Pig (Cillian Murphy) and Runt (Elaine Cassidy) are born moments apart in the same hospital in Cork, Ireland. They share adjoining houses, and their lives are inseparable, the pair even developing their own unique language. Days before their 17th birthday, Pig becomes unhinged when a classmate, Marky (Darren Healy), tries to kiss Runt. Runtís parents, on the advice of her teachers, send her away to a special school. Pig tracks her down, and they return to Cork where Pigís violent tendencies worsen. Celebrating their birthdays in a pub, Runt is beaten up and rescued by Marky, which sends Pig into a cataclysmic spiral.
Review by Paul Kalina:
Decidedly unromantic though it wants to pluck our romantic heartstrings, repellent while trying to draw out our sympathies, this exercise in style never quite grasps the consuming drama that the material so determinedly suggests.
Pig and Runt are linked by everything bar biology from the moment of their births. They live in adjoining houses, go to sleep holding hands (courtesy of a hole in the common wall), communicate in a language only they understand (a phenomenon not uncommon among twins) and jointly ponder such questions as the colour of love. They regard themselves less as flesh-and-blood adolescents than as characters in a fairytale, the metaphoric king and queen of a fictional world of their own making. But as they approach their 17th birthdays, this symbiotic relationship develops into an unhealthy obsession, especially when a meek schoolmate, Marky, reveals he is besotted by the angelic Runt (played by Elaine Cassidy, best known for her role in Atom Egoyanís Feliciaís Journey).
Resembling a psychotic who has walked in from a completely different film, Pigís behaviour turns increasingly violent and erratic. Here, the film descends into a disturbing love story about the darker undercurrents of obsession, jealousy and, via a wholly misjudged throwaway interlude, childhood abuse.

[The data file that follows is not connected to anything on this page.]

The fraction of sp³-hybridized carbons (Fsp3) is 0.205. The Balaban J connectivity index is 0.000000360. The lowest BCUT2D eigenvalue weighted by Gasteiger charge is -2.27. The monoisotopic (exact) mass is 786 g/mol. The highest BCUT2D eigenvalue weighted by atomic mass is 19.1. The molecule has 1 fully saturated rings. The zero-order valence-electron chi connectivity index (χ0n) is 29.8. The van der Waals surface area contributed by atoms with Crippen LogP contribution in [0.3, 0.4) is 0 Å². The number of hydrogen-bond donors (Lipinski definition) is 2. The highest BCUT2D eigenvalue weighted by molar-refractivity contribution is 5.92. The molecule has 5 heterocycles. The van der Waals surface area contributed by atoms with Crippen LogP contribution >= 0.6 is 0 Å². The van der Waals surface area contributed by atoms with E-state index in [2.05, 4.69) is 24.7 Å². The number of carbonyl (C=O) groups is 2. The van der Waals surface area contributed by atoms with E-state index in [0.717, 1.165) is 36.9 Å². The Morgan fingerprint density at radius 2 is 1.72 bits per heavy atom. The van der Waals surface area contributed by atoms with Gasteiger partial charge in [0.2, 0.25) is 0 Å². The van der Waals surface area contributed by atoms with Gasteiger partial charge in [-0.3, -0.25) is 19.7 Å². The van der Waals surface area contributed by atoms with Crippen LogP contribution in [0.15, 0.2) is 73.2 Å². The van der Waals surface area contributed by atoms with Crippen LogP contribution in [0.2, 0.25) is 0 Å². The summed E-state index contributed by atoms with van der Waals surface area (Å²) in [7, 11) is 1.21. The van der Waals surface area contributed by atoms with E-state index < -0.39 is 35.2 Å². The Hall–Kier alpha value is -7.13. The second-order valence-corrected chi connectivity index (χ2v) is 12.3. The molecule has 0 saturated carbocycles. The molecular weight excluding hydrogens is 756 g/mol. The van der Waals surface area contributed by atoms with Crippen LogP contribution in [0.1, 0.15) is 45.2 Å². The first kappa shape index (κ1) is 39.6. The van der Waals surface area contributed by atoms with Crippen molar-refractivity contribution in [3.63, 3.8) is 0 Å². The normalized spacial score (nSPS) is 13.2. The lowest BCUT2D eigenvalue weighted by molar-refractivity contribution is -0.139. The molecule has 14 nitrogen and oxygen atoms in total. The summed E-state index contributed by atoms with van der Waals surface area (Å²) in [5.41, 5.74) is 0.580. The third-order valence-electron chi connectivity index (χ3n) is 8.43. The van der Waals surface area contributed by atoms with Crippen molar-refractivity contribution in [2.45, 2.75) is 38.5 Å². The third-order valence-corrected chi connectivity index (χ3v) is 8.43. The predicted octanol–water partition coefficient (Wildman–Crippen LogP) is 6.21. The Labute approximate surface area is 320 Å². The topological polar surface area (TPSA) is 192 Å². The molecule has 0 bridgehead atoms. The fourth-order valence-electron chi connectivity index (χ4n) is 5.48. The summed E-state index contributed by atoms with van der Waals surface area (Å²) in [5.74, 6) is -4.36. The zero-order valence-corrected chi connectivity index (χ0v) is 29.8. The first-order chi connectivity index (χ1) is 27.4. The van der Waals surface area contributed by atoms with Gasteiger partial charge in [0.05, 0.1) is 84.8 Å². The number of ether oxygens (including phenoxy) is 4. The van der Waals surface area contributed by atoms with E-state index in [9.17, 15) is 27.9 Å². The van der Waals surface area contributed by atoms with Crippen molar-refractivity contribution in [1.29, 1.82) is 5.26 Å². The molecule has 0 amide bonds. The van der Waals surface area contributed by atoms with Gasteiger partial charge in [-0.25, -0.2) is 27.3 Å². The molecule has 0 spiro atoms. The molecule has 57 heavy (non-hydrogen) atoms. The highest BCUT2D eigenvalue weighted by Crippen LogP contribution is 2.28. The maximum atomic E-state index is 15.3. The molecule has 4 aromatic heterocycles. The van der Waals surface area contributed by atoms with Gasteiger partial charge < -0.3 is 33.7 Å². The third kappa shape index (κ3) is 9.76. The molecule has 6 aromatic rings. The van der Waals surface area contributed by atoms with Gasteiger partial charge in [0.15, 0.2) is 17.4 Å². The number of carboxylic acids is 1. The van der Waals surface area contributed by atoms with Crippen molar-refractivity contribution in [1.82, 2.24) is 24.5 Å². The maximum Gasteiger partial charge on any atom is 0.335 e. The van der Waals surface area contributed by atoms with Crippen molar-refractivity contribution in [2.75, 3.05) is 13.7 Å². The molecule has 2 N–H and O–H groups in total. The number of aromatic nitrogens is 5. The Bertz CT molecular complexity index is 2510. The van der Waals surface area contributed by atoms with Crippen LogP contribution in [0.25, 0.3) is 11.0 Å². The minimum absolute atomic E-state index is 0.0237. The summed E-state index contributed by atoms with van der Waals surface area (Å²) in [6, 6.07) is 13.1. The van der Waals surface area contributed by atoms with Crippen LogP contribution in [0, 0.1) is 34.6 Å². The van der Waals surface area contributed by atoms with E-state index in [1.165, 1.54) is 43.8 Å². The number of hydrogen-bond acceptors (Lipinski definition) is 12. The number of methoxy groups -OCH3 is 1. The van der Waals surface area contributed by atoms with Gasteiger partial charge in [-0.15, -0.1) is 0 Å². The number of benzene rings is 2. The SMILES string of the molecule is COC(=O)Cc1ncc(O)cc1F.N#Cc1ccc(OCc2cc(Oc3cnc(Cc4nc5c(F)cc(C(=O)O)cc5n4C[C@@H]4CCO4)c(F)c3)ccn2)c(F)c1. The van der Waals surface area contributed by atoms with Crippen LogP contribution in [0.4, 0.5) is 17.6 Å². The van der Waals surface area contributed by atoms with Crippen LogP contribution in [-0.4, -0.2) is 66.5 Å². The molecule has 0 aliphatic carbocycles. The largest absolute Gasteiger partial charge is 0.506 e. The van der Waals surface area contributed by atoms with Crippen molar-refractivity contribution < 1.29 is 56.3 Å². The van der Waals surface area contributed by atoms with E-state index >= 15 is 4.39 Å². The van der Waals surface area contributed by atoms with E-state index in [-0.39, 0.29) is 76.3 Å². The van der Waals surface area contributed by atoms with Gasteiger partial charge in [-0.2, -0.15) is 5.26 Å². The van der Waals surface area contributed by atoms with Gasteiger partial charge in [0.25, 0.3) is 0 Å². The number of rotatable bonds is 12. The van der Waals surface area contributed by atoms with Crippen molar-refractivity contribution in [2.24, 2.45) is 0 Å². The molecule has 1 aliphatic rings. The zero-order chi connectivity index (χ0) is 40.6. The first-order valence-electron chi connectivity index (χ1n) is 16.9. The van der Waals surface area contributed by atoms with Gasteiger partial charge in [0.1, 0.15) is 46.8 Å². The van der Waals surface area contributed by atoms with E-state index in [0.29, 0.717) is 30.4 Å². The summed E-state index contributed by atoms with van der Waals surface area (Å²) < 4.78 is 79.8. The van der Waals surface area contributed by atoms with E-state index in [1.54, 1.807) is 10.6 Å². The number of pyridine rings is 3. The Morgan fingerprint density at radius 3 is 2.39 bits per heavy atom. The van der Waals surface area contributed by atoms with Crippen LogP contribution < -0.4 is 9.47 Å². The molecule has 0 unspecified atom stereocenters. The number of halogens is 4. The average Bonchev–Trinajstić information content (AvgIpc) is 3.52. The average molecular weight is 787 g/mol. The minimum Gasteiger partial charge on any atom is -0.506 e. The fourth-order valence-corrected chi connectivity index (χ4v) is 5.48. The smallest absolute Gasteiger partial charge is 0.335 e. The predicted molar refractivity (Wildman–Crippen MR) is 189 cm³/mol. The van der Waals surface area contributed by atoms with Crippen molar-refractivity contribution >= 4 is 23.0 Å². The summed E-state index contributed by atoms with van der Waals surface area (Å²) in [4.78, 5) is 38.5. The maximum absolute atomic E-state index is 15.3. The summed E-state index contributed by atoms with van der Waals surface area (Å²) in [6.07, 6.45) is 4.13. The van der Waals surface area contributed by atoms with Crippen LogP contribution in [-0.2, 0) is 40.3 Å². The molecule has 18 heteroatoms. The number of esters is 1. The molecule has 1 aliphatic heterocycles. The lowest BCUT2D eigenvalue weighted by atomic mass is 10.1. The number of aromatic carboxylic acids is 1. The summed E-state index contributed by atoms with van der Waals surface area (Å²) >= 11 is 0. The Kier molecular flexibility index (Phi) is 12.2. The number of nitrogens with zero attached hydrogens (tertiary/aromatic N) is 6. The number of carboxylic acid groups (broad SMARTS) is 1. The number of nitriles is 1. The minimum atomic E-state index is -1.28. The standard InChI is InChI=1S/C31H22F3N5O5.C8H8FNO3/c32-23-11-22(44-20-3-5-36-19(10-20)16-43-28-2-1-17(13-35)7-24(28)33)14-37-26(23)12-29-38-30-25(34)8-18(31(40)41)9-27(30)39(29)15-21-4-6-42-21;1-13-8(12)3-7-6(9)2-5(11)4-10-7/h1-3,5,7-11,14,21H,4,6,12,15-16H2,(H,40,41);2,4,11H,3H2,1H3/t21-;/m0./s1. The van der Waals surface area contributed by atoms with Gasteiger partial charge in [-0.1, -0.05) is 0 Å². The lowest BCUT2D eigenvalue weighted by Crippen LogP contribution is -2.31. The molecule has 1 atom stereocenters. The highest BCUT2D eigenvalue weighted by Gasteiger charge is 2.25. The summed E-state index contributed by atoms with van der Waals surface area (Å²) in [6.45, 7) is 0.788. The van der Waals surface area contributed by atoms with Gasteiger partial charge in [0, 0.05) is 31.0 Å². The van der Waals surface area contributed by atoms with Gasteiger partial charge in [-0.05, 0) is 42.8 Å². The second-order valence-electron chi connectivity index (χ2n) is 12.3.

The problem that first-time feature director Kirsten Sheridan (daughter of playwright Jim Sheridan) never overcomes is in turning the brooding Pig into a character worthy of our empathy. As it veers into a Bonnie and Clyde-style depiction of crazed lovers who share thrill-kill instincts (itís strongly suggested that Runt is a willing accomplice in Pigís deviancy), it becomes harder to care a hoot for this Romeo and Juliet and their immortal bond. At several points, Sheridan relies on a soulful ballad on the soundtrack to create a lyrical mood, but the trick does not succeed at eliciting any more feeling or sentiment from this essentially cold and charmless duo.
Commendably, the film manages to break away from its roots as a two-hander stage-play with some slick and stylish, boldly designed set-pieces, but theatrical indulgences, such as Pigís overlong close-up soliloquies, have the effect of hijacking the central drama and bringing the film to a grinding halt.
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DISCO PIGS (MA)
CAST: Elaine Cassidy, Cillian Murphy, Brian F. O'Byrne, Eleanor Methven, Geraldine O'Rawe, Darren Healy
PRODUCER: Ed Guiney
DIRECTOR: Kirsten Sheridan
SCRIPT: Enda Walsh
CINEMATOGRAPHER: Igor Jadue-Lillo
EDITOR: Ben Yeates
MUSIC: Gavin Friday, Maurice Seezer
PRODUCTION DESIGN: Zoe MacLeod
RUNNING TIME: 94 minutes
AUSTRALIAN DISTRIBUTOR: Level 4 Films
AUSTRALIAN RELEASE: November 28, 2002 (Melbourne only, other states to follow)